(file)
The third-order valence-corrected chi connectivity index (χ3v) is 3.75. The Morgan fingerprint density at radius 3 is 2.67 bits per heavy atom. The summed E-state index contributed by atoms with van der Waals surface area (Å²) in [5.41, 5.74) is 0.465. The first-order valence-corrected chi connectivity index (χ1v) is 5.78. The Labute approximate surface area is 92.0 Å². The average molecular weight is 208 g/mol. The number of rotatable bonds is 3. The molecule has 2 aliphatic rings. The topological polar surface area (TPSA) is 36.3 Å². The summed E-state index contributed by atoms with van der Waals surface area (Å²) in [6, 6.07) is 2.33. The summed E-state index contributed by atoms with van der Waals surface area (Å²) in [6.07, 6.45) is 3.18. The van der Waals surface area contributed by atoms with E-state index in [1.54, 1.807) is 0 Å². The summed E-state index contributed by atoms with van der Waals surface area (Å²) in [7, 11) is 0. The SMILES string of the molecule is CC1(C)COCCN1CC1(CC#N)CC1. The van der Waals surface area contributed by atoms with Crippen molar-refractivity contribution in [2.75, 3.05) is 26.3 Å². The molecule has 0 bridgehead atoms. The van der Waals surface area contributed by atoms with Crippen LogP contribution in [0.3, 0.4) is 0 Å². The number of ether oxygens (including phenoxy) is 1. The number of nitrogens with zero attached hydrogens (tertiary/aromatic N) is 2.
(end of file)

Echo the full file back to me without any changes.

The third-order valence-corrected chi connectivity index (χ3v) is 3.75. The Morgan fingerprint density at radius 3 is 2.67 bits per heavy atom. The summed E-state index contributed by atoms with van der Waals surface area (Å²) in [5.41, 5.74) is 0.465. The first-order valence-corrected chi connectivity index (χ1v) is 5.78. The Labute approximate surface area is 92.0 Å². The average molecular weight is 208 g/mol. The number of rotatable bonds is 3. The molecule has 2 aliphatic rings. The topological polar surface area (TPSA) is 36.3 Å². The summed E-state index contributed by atoms with van der Waals surface area (Å²) in [6, 6.07) is 2.33. The summed E-state index contributed by atoms with van der Waals surface area (Å²) in [6.07, 6.45) is 3.18. The van der Waals surface area contributed by atoms with E-state index in [1.54, 1.807) is 0 Å². The summed E-state index contributed by atoms with van der Waals surface area (Å²) in [7, 11) is 0. The SMILES string of the molecule is CC1(C)COCCN1CC1(CC#N)CC1. The van der Waals surface area contributed by atoms with Crippen molar-refractivity contribution in [2.75, 3.05) is 26.3 Å². The molecule has 0 bridgehead atoms. The van der Waals surface area contributed by atoms with Crippen LogP contribution in [0.3, 0.4) is 0 Å². The number of ether oxygens (including phenoxy) is 1. The number of nitrogens with zero attached hydrogens (tertiary/aromatic N) is 2.